The Man Known as D.K. Findlay–David Findlay

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The Man Known as D.K. Findlay–David Findlay
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David Findlay, one of the Carleton Place clan, famous for the stoves they’ve been manufactured for a century or so. In 1942 he left law for literature. Writing had been paying him for a long time. It kept him, his wife, two boys and two girls very nicely, indeed. I had a hard time finding his work until I realized he went under the name of D.K. Findlay.
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“I was at Osgoode Hall when I sent a story to the Canadian Magazine and they paid me $4 for it”, he said.  “And they asked for more. This was wonderful. I kept on writing and I had the great, good luck to tie in with a first class agent in New York Sydney Sanders. He took very real interest in Canadian writers, and was a personal friend of the Saturday Evening Post people and helped me tremendously.”
In 1933, David Findlay made the goal of most short story writers. The Saturday Evening Post accepted and paid him $500 for what he calls a “He and She” story.  He sold many stories to the Post, Colliers, American and Red Book.  He was also at the time in 1958 correcting proofs on “Her Subliminal Mind”, a topical effort that will appeared in the Saturday Evening Post.
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He had a year in the British Isles and on the continent after he graduated from University of Toronto. He wheeled his way and through France gave him background for “Search For Amelia”, his first full length novel.  He was in England as a freelance writer with a loose contract with Maclean’s Magazine and he also got around the air fields a lot and that gave me more background for the book. His younger brother, “Jock”, one of the original night ‘fighter pilots of 406 Squadron was killed in 1941.
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CLIPPED FROM

The Ottawa Journal
Ottawa, Ontario, Canada
16 Sep 1941, Tue  •  Page 4

David held a pilot’s licence and many ideas of love and adventure are borne on the wings of flight. What about habits of work? “I work through the morning from nine to one and I hate to be interrupted”, he said.” I’m not worth a hoot at the typewriter in the afternoon but like to go back in the evenings. It’s absolutely imperative. If you are going to be professional writer, you need to develop habit of work. Why hadn’t more of his stuff appeared in Canadian publications? “Just no market here for short stories”, he said. Macleans is about the only publication that brings out fresh stories and pays good prices. .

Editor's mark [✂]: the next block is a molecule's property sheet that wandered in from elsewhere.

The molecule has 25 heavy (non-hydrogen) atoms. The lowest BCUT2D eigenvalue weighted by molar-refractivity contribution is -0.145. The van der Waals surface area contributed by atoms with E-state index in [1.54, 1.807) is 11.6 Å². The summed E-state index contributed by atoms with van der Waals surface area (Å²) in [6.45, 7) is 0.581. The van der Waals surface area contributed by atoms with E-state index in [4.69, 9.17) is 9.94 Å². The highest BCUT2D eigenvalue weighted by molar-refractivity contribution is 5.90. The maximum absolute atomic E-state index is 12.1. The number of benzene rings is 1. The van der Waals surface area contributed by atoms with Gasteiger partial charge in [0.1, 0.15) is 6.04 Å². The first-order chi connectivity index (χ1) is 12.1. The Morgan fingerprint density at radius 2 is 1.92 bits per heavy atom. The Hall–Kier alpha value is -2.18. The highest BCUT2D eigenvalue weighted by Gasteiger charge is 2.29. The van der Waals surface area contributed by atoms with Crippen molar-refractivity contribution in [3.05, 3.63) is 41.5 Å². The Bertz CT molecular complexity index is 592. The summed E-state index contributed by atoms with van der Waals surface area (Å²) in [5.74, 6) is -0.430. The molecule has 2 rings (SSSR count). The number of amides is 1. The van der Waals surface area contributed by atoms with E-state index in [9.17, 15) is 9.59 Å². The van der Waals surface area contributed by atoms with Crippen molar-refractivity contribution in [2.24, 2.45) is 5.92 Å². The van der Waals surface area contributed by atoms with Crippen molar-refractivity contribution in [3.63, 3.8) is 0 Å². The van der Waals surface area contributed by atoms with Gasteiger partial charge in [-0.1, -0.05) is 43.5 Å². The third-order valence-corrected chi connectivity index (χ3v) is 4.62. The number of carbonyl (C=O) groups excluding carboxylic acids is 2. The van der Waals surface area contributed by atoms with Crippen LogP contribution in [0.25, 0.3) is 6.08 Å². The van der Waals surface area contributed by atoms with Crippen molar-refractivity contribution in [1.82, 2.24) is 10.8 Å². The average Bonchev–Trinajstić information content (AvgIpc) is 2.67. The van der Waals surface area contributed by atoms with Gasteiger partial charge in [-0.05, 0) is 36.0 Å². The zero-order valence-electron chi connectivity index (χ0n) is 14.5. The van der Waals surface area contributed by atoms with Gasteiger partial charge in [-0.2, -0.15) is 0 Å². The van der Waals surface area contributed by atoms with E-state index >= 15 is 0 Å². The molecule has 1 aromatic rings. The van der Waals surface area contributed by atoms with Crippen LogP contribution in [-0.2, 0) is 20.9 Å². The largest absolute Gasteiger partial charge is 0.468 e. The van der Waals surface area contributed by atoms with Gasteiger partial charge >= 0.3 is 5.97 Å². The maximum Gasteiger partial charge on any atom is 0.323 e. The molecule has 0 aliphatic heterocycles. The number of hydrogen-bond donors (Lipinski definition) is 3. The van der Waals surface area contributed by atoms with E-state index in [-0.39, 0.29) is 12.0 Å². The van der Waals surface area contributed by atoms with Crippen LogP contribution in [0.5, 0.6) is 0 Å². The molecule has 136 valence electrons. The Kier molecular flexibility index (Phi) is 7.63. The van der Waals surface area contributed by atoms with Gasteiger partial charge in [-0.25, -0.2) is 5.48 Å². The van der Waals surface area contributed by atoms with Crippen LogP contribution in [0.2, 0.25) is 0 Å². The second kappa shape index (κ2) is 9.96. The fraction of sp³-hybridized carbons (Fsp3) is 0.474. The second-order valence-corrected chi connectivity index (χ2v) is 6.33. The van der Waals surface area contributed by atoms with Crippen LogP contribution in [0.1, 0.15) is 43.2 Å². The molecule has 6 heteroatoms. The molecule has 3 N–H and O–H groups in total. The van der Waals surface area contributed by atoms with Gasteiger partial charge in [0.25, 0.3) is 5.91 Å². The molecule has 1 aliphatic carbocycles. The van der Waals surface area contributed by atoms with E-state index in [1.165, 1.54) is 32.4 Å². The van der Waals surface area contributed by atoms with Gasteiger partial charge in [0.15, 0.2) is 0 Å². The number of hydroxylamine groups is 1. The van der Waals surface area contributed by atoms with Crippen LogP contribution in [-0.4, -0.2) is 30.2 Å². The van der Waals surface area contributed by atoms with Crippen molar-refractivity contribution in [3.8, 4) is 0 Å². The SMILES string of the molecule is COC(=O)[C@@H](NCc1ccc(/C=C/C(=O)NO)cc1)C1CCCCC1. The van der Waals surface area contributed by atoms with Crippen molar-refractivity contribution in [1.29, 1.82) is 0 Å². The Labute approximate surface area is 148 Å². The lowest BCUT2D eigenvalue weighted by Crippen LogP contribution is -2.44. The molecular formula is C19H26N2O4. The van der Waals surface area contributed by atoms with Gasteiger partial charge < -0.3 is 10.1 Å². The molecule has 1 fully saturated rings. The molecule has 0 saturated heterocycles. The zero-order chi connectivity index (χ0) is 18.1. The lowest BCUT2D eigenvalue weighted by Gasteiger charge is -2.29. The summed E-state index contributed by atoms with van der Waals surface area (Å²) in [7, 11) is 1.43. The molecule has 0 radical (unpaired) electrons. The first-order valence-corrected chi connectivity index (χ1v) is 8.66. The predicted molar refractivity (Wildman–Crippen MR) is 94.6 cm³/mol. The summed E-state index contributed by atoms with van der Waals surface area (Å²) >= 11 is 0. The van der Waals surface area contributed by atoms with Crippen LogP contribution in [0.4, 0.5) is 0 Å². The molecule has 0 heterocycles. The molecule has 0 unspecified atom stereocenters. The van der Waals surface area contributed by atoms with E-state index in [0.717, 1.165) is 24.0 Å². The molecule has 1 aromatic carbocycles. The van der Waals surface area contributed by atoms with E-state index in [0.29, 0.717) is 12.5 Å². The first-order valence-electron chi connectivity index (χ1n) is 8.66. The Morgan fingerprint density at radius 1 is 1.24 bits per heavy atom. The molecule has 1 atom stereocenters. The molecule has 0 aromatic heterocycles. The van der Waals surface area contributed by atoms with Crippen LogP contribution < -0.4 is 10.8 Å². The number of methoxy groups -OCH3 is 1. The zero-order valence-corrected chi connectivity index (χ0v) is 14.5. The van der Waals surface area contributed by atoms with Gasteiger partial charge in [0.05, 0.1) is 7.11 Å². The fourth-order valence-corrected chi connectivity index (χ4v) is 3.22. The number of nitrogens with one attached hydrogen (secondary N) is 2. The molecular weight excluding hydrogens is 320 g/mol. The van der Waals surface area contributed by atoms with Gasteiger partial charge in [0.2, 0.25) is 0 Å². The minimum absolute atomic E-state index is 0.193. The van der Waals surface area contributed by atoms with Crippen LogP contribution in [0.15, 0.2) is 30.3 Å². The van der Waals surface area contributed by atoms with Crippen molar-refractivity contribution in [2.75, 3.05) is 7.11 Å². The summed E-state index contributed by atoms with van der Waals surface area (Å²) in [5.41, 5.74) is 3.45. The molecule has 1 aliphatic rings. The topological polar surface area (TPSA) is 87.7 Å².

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It’s been my experience that the United States magazines have absolutely no prejudice against Canadian writers. And if their stories have a Canadian background they’re quite happy about that? What about the future of the short story? . . “Look at history”, David Findlay said. “Story telling is one of the world’s oldest professions. Stories have been read for four or five hundred years. People have always wanted them and the movies, radio and television clamour for them.”

About lindaseccaspina

Linda Knight Seccaspina was born in Cowansville, Quebec about the same time as the wheel was invented and the first time she realized she could tell a tale was when she got caught passing her smutty stories around in Grade 7 at CHS by Mrs. Blinn. When Derek "Wheels" Wheeler from Degrassi Jr. High died in 2010, Linda wrote her own obituary. Some people said she should think about a career in writing obituaries. Before she laid her fingers to a keyboard, Linda owned the eclectic store Flash Cadilac and Savannah Devilles in Ottawa from 1976-1996. After writing for years about things that she cared about or pissed her off she finally found her calling. Is it sex drugs and rock n' roll you might ask? No, it is history. Seeing that her very first boyfriend in Grade 5 (who she won a Twist contest with in the 60s) is the head of the Brome Misissiquoi Historical Society and also specializes in local history back in Quebec, she finds that quite funny. She writes every single day and is also a columnist for Hometown News and Screamin's Mamas. She is a volunteer for the Carleton Place and Beckwith Heritage Museum, an admin for the Lanark County Genealogical Society Facebook page, and a local guest speaker. She has been now labelled an historian by the locals which in her mind is wrong. You see she will never be like the iconic local Lanark County historian Howard Morton Brown, nor like famed local writer Mary Cook. She proudly calls herself The National Enquirer Historical writer of Lanark County, and that she can live with. Linda has been called the most stubborn woman in Lanark County, and has requested her ashes to be distributed in any Casino parking lot as close to any Wheel of Fortune machine as you can get. But since she wrote her obituary, most people assume she's already dead. Linda has published six books, "Menopausal Woman From the Corn," "Cowansville High Misremembered," "Naked Yoga, Twinkies and Celebrities," "Cancer Calls Collect," "The Tilted Kilt-Vintage Whispers of Carleton Place," and "Flashbacks of Little Miss Flash Cadilac." All are available at Amazon in paperback and Kindle. Linda's books are for sale on Amazon or at Wisteria · 62 Bridge Street · Carleton Place, Ottawa, Canada, and at the Carleton Place and Beckwith Heritage Museum · 267 Edmund Street · Carleton Place, Ottawa, Canada--Appleton Museum-Mississippi Textile Mill and Mill Street Books and Heritage House Museum and The Artists Loft in Smith Falls.

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